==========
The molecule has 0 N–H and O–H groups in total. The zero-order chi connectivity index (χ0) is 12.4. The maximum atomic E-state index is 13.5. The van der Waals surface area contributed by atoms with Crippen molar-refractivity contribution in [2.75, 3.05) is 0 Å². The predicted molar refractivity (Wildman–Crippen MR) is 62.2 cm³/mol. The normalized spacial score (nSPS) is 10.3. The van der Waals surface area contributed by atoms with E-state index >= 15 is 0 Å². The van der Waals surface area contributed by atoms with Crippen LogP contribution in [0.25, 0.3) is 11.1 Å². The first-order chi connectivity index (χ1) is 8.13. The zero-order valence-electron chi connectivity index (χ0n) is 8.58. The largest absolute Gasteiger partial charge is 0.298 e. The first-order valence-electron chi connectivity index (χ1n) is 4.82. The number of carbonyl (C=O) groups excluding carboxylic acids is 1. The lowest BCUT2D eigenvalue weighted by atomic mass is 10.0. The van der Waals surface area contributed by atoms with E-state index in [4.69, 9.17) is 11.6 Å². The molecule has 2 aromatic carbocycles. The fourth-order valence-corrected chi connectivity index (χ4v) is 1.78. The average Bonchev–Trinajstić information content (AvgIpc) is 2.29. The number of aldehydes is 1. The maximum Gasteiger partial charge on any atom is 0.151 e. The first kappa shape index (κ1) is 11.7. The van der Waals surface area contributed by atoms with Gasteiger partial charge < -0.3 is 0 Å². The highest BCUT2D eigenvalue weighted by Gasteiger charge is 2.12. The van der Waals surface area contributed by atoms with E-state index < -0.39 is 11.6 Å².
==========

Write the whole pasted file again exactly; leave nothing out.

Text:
The molecule has 0 N–H and O–H groups in total. The zero-order chi connectivity index (χ0) is 12.4. The maximum atomic E-state index is 13.5. The van der Waals surface area contributed by atoms with Crippen molar-refractivity contribution in [2.75, 3.05) is 0 Å². The predicted molar refractivity (Wildman–Crippen MR) is 62.2 cm³/mol. The normalized spacial score (nSPS) is 10.3. The van der Waals surface area contributed by atoms with E-state index >= 15 is 0 Å². The van der Waals surface area contributed by atoms with Crippen LogP contribution in [0.25, 0.3) is 11.1 Å². The first-order chi connectivity index (χ1) is 8.13. The zero-order valence-electron chi connectivity index (χ0n) is 8.58. The largest absolute Gasteiger partial charge is 0.298 e. The first-order valence-electron chi connectivity index (χ1n) is 4.82. The number of carbonyl (C=O) groups excluding carboxylic acids is 1. The lowest BCUT2D eigenvalue weighted by atomic mass is 10.0. The van der Waals surface area contributed by atoms with E-state index in [4.69, 9.17) is 11.6 Å². The molecule has 2 aromatic carbocycles. The fourth-order valence-corrected chi connectivity index (χ4v) is 1.78. The average Bonchev–Trinajstić information content (AvgIpc) is 2.29. The number of aldehydes is 1. The maximum Gasteiger partial charge on any atom is 0.151 e. The first kappa shape index (κ1) is 11.7. The van der Waals surface area contributed by atoms with Gasteiger partial charge < -0.3 is 0 Å². The highest BCUT2D eigenvalue weighted by Gasteiger charge is 2.12. The van der Waals surface area contributed by atoms with E-state index < -0.39 is 11.6 Å².